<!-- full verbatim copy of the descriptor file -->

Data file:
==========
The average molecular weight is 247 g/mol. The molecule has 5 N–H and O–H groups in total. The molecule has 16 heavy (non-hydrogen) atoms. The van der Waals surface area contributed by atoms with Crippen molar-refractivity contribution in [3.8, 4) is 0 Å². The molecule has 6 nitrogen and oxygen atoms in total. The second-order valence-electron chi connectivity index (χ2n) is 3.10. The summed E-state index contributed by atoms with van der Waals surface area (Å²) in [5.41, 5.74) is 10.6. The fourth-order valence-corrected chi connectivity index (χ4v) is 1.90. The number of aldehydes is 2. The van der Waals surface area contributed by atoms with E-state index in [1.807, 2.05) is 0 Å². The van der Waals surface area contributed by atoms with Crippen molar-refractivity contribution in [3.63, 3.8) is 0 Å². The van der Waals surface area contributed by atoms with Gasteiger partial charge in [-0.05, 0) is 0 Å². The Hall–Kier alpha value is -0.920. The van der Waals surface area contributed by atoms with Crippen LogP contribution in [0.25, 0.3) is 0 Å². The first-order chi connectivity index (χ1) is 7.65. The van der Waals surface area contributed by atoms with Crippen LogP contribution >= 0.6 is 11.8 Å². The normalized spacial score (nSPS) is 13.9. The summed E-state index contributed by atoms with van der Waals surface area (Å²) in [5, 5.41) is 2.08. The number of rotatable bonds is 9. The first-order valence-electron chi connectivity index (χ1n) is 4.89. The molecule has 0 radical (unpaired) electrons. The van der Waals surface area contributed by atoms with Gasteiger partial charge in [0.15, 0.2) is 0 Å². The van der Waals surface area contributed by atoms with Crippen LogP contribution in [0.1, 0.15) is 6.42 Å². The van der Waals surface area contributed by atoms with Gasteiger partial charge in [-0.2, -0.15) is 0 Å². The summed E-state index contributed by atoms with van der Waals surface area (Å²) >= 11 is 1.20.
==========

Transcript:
The average molecular weight is 247 g/mol. The molecule has 5 N–H and O–H groups in total. The molecule has 16 heavy (non-hydrogen) atoms. The van der Waals surface area contributed by atoms with Crippen molar-refractivity contribution in [3.8, 4) is 0 Å². The molecule has 6 nitrogen and oxygen atoms in total. The second-order valence-electron chi connectivity index (χ2n) is 3.10. The summed E-state index contributed by atoms with van der Waals surface area (Å²) in [5.41, 5.74) is 10.6. The fourth-order valence-corrected chi connectivity index (χ4v) is 1.90. The number of aldehydes is 2. The van der Waals surface area contributed by atoms with E-state index in [1.807, 2.05) is 0 Å². The van der Waals surface area contributed by atoms with Crippen molar-refractivity contribution in [3.63, 3.8) is 0 Å². The van der Waals surface area contributed by atoms with Gasteiger partial charge in [-0.05, 0) is 0 Å². The Hall–Kier alpha value is -0.920. The van der Waals surface area contributed by atoms with Crippen LogP contribution in [0.25, 0.3) is 0 Å². The first-order chi connectivity index (χ1) is 7.65. The van der Waals surface area contributed by atoms with Crippen LogP contribution >= 0.6 is 11.8 Å². The normalized spacial score (nSPS) is 13.9. The summed E-state index contributed by atoms with van der Waals surface area (Å²) in [5, 5.41) is 2.08. The number of rotatable bonds is 9. The first-order valence-electron chi connectivity index (χ1n) is 4.89. The molecule has 0 radical (unpaired) electrons. The van der Waals surface area contributed by atoms with Gasteiger partial charge in [0.15, 0.2) is 0 Å². The van der Waals surface area contributed by atoms with Crippen LogP contribution in [0.1, 0.15) is 6.42 Å². The van der Waals surface area contributed by atoms with Gasteiger partial charge in [-0.2, -0.15) is 0 Å². The summed E-state index contributed by atoms with van der Waals surface area (Å²) >= 11 is 1.20.